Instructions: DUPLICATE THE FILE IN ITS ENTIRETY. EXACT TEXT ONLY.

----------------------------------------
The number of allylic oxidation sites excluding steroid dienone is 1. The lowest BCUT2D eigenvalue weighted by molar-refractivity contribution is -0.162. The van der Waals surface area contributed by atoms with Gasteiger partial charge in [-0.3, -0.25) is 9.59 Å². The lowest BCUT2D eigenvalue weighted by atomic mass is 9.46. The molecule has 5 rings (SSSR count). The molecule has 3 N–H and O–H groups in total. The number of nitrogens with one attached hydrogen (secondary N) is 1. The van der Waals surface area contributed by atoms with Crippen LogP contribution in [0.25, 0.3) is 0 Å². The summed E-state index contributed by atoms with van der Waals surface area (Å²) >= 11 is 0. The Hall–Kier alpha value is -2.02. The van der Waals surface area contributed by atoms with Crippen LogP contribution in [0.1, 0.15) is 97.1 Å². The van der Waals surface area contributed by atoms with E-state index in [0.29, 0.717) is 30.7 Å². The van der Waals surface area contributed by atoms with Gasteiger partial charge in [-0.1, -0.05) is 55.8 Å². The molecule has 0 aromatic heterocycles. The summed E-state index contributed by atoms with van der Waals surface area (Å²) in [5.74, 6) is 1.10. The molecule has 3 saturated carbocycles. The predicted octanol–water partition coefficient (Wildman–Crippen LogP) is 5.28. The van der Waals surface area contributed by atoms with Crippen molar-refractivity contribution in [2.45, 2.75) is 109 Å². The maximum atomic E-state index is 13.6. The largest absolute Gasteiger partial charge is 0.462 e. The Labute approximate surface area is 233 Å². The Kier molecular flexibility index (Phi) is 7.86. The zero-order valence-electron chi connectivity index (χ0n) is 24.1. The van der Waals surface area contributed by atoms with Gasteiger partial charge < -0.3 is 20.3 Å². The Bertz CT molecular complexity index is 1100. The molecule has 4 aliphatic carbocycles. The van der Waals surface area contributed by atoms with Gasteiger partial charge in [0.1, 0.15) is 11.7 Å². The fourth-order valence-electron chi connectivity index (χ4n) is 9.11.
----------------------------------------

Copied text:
The number of allylic oxidation sites excluding steroid dienone is 1. The lowest BCUT2D eigenvalue weighted by molar-refractivity contribution is -0.162. The van der Waals surface area contributed by atoms with Gasteiger partial charge in [-0.3, -0.25) is 9.59 Å². The lowest BCUT2D eigenvalue weighted by atomic mass is 9.46. The molecule has 5 rings (SSSR count). The molecule has 3 N–H and O–H groups in total. The number of nitrogens with one attached hydrogen (secondary N) is 1. The van der Waals surface area contributed by atoms with Crippen LogP contribution in [0.25, 0.3) is 0 Å². The summed E-state index contributed by atoms with van der Waals surface area (Å²) >= 11 is 0. The Hall–Kier alpha value is -2.02. The van der Waals surface area contributed by atoms with Crippen LogP contribution in [0.1, 0.15) is 97.1 Å². The van der Waals surface area contributed by atoms with E-state index in [0.29, 0.717) is 30.7 Å². The van der Waals surface area contributed by atoms with Gasteiger partial charge in [-0.1, -0.05) is 55.8 Å². The molecule has 0 aromatic heterocycles. The summed E-state index contributed by atoms with van der Waals surface area (Å²) in [5.74, 6) is 1.10. The molecule has 3 saturated carbocycles. The predicted octanol–water partition coefficient (Wildman–Crippen LogP) is 5.28. The van der Waals surface area contributed by atoms with Crippen molar-refractivity contribution in [2.45, 2.75) is 109 Å². The maximum atomic E-state index is 13.6. The largest absolute Gasteiger partial charge is 0.462 e. The Labute approximate surface area is 233 Å². The Kier molecular flexibility index (Phi) is 7.86. The zero-order valence-electron chi connectivity index (χ0n) is 24.1. The van der Waals surface area contributed by atoms with Gasteiger partial charge < -0.3 is 20.3 Å². The Bertz CT molecular complexity index is 1100. The molecule has 4 aliphatic carbocycles. The van der Waals surface area contributed by atoms with Gasteiger partial charge in [0.1, 0.15) is 11.7 Å². The fourth-order valence-electron chi connectivity index (χ4n) is 9.11.